But 1979 could be considered the last hurrah of classic disco music. After all, that year, it seemed as though almost everybody was taking their turn at releasing a disco album.
And believe me, I mean EVERYONE.
In fact, one singer - who previously was known for blues-oriented rock singles such as "Maggie May", "Tonight's The Night", and "Hot Legs", decided that he would jump on the disco bandwagon and release a single that was flavoured with a disco twist.
That gamble paid off, for it hit the #1 spot on the Billboard charts thirty-six years ago today.
ARTIST: Rod Stewart
SONG: Da Ya Think I'm Sexy?
SONG: Da Ya Think I'm Sexy?
ALBUM: Blondes Have More Fun
DATE RELEASED: November 10, 1978
PEAK POSITION ON THE BILLBOARD CHARTS: #1 for 4 weeks
Yes, Rod Stewart decided to do a disco album, simply because a lot of others were doing it too - and he became the subject of much backlash because of it.
I suppose that it didn't help much that people were beginning to tire of the disco scene in 1979, but many people saw Stewart's switch to disco as sacrilegious. They couldn't believe that Stewart would "sell out" and they blasted him for it. But, Rod Stewart was hardly the only one who tried recording disco music. One could argue that Michael Jackson's 1979 album "Off The Wall" could be considered a disco album as well with singles like "Rock With You", and "Don't Stop Till You Get Enough". Or, how about The Rolling Stones and their disco infused single "I Miss You"? Certainly they made the disco theme work for them, and they ended up having huge hits.
If anything, the song could actually be considered a parody of disco, as "Da Ya Think I'm Sexy?" could easily be considered one of the cheesiest music videos ever made. And, I've seen Right Said Fred's "I'm Too Sexy"!
And certainly this sultry and sexy single by Rod Stewart was a huge hit, not just in the United States, but also in the United Kingdom, Canada, and Australia. I can only imagine many people over the years spinning this track during a night of...well...you know.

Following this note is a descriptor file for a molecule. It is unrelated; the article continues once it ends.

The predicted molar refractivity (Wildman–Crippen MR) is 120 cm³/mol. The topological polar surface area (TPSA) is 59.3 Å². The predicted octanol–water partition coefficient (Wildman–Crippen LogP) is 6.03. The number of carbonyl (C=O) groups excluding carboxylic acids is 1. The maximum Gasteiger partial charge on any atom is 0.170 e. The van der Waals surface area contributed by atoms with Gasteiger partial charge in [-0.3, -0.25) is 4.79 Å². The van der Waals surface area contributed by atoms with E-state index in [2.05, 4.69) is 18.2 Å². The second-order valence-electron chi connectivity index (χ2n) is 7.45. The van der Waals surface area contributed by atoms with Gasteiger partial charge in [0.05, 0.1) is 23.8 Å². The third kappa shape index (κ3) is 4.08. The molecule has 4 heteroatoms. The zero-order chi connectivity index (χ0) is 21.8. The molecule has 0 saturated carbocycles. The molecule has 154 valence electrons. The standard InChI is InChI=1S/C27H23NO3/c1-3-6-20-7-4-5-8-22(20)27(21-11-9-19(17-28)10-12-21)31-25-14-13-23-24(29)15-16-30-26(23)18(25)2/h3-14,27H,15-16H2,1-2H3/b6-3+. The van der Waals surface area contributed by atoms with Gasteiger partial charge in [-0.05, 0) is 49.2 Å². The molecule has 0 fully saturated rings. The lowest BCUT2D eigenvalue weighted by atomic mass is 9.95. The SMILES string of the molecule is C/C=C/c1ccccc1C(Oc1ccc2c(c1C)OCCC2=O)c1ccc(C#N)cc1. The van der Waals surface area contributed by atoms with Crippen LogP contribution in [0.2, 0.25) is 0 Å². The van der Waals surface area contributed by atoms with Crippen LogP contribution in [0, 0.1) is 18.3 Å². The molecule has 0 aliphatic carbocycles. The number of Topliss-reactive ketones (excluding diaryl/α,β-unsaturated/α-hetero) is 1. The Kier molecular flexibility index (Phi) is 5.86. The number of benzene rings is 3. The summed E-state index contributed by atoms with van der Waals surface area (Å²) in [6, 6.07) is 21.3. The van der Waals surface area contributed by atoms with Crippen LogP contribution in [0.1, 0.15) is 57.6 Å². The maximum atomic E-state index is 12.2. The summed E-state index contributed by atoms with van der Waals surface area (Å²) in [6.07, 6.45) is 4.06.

But there's so much more to this song than just being an auditory aphrodisiac. It's also a single that provided a benefit for children in third world countries! All the royalties that this song has ever made were donated to the children's charity UNICEF! Stewart himself performed this single at the January 1979 Music for UNICEF Concert.
I don't quite understand the link between raising money for children with a song asking someone else if they find them sexy, but whatever works, right?
Of course, this song did bring a lot of people onto the dance floor in their platform shoes and tube tops. But it also brought about a little bit of controversy - not for the subject of the song, but for claims that Rod Stewart had committed copyright infringement while recording the single. Brazilian musician Jorge Ben Jor made the claim that Stewart had used elements from his single "Taj Mahal" to create "Da Ya Think I'm Sexy" without asking permission to do so. And although the lawsuit was settled amicably, Stewart later revealed in his 2012 autobiography that he unconsciously plagiarized some parts of "Taj Mahal".
You know what? You be the judge. Below is Ben Jor's single "Taj Mahal" released six years before "Da Ya Think I'm Sexy?". Notice any similarities?
One final footnote to add before I close the book on another Tuesday Timeline entry. In some countries, this single actually charted twice. Once in 1979, of course. But eighteen years later in 1997, British dance group N-Trance remixed the single and it charted once more in Australia and the UK. It even topped the charts in New Zealand! And we'll close off this look back with the remixed version by N-Trance.